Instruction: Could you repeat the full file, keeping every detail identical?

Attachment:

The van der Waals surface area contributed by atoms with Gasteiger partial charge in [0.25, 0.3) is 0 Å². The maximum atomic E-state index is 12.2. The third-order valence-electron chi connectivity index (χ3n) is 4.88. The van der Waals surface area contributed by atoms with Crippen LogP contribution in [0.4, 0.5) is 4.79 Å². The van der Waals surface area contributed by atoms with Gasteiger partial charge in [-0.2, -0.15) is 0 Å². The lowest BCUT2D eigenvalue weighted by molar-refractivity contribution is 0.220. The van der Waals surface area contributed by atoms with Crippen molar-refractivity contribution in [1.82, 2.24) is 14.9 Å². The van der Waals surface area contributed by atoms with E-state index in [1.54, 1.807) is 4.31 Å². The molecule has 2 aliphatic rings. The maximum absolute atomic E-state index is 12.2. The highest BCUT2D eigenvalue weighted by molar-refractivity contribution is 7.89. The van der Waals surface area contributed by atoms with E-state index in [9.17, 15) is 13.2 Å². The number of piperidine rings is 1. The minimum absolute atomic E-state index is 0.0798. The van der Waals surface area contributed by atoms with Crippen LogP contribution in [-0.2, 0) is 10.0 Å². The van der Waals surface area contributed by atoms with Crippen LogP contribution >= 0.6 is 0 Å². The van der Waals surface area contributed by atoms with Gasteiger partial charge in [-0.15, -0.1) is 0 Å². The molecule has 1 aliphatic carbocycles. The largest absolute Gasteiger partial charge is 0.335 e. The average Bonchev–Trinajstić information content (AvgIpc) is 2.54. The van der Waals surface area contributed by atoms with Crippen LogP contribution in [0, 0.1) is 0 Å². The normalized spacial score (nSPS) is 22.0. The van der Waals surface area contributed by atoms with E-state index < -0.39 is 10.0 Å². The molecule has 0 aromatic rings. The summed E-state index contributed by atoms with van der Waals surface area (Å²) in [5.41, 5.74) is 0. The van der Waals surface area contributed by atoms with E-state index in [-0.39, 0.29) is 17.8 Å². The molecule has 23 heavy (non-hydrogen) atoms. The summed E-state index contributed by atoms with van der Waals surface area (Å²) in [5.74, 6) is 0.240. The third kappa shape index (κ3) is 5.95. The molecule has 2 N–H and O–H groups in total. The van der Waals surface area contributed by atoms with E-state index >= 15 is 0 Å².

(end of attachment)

The van der Waals surface area contributed by atoms with Gasteiger partial charge in [0.25, 0.3) is 0 Å². The maximum atomic E-state index is 12.2. The third-order valence-electron chi connectivity index (χ3n) is 4.88. The van der Waals surface area contributed by atoms with Crippen LogP contribution in [0.4, 0.5) is 4.79 Å². The van der Waals surface area contributed by atoms with Gasteiger partial charge in [-0.2, -0.15) is 0 Å². The lowest BCUT2D eigenvalue weighted by molar-refractivity contribution is 0.220. The van der Waals surface area contributed by atoms with Crippen molar-refractivity contribution in [1.82, 2.24) is 14.9 Å². The van der Waals surface area contributed by atoms with E-state index in [1.54, 1.807) is 4.31 Å². The molecule has 2 aliphatic rings. The maximum absolute atomic E-state index is 12.2. The highest BCUT2D eigenvalue weighted by molar-refractivity contribution is 7.89. The van der Waals surface area contributed by atoms with E-state index in [9.17, 15) is 13.2 Å². The number of piperidine rings is 1. The minimum absolute atomic E-state index is 0.0798. The van der Waals surface area contributed by atoms with Crippen LogP contribution in [-0.2, 0) is 10.0 Å². The van der Waals surface area contributed by atoms with Crippen LogP contribution >= 0.6 is 0 Å². The van der Waals surface area contributed by atoms with Gasteiger partial charge in [-0.15, -0.1) is 0 Å². The molecule has 1 aliphatic carbocycles. The largest absolute Gasteiger partial charge is 0.335 e. The average Bonchev–Trinajstić information content (AvgIpc) is 2.54. The van der Waals surface area contributed by atoms with Crippen LogP contribution in [0, 0.1) is 0 Å². The normalized spacial score (nSPS) is 22.0. The van der Waals surface area contributed by atoms with E-state index < -0.39 is 10.0 Å². The molecule has 0 aromatic rings. The summed E-state index contributed by atoms with van der Waals surface area (Å²) in [5.41, 5.74) is 0. The van der Waals surface area contributed by atoms with E-state index in [-0.39, 0.29) is 17.8 Å². The molecule has 23 heavy (non-hydrogen) atoms. The summed E-state index contributed by atoms with van der Waals surface area (Å²) in [5.74, 6) is 0.240. The third kappa shape index (κ3) is 5.95. The molecule has 2 N–H and O–H groups in total. The van der Waals surface area contributed by atoms with E-state index >= 15 is 0 Å².